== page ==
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El Al has joined an online booking platform, claiming there is less risk in getting involved early than in leaving it late.
As the carrier announced it had joined Lufthansa and AirBridgeCargo on the cargo.one platform, Ronan Spira, head of cargo for El Al, said: “To be frank, there is probably less risk in entering a young market and learning under those conditions than arriving late to a developed market without a good understanding of how to participate effectively.
“I can imagine other carriers either believe they do not have resources or the right knowledge in place to begin a digital distribution project. However, this threshold is much lower when working with a capable partner.”
It took 12 weeks to integrate El Al onto the platform, and it has now made its first online booking, with Hellmann for a shipment from Frankfurt to Miami.
“Being able to see bookable offers of different airlines … at a glance, makes it ten times easier for us to find and book the right offer,” said Hellmann export operator Robin Keilmann.
However, Mr Spira said airfreight still had a long way to go in its digital efforts.
“A lot of inefficiency and friction exist today in how airfreight is booked and in how data quality is ensured throughout the process following bookings. Not only can inefficiency be removed, but the responsiveness of the air freight supply chain will be improved with digitalisation.
“Progressing down this journey as early as possible allows us to develop our capabilities over the coming months and years. There are no opportunity costs … and it makes complete sense for an airline to start these projects as early as possible.”
But he added this was just the first part of a journey for El Al.
“There remain many business processes to digitise and integrations to improve. This is a journey and while we have now taken the first steps, we need to drive what we have already learned, continue to learn and execute on it.”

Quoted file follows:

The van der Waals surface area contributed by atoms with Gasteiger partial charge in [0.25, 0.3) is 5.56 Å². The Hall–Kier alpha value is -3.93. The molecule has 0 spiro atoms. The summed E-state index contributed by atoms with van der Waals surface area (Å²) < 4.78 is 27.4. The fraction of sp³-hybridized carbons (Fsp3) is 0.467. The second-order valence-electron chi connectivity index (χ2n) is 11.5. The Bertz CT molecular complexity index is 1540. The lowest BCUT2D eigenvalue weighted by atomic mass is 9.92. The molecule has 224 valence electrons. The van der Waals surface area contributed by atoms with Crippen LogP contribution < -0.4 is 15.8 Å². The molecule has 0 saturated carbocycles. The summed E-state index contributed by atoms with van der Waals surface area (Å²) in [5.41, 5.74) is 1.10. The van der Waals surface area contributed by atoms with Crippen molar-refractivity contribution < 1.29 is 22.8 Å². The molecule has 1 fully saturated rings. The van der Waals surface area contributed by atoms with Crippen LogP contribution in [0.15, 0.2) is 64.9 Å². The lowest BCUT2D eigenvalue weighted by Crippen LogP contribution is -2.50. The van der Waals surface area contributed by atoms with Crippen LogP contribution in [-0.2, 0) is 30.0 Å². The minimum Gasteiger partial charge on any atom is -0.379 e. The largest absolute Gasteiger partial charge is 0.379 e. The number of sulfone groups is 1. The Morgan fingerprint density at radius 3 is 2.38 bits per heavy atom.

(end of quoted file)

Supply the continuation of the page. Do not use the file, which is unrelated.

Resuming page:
Digitisation does not only concern the booking process. Virgin Atlantic and Delta Cargo’s new export facility at Heathrow has embraced new technology, which will deliver “significant improvements and transparency”, claim the carriers.
While the headline news is that the dnata City East facility offers the airlines double the handling capabilities they previously had, the facility also offers Gatehouse technology.
This means drivers arriving no longer need to leave their vehicles to complete documentation processes and are immediately assigned to a cargo door to offload their freight. They also receive text message updates to help expedite cargo deliveries.
Real-time acceptance using the operation’s door management system and hand-held technology provides instant freight status update messages for customers to confirm their cargo is being handled and flown as planned. Screens inside the facility, linked directly to the airlines’ operations control centres, enable flight monitoring and the management of service level agreements. The facility also has new x-ray technology with enhanced imaging capability, reducing the need for secondary cargo screening.
“The technology enhancements and the transparency across the export operation, with increased temperature-controlled facilities, are designed to make it easier for our customers to work with both airlines,” said Rafael Figueroa, Delta Cargo’s managing director – operations and customer experience.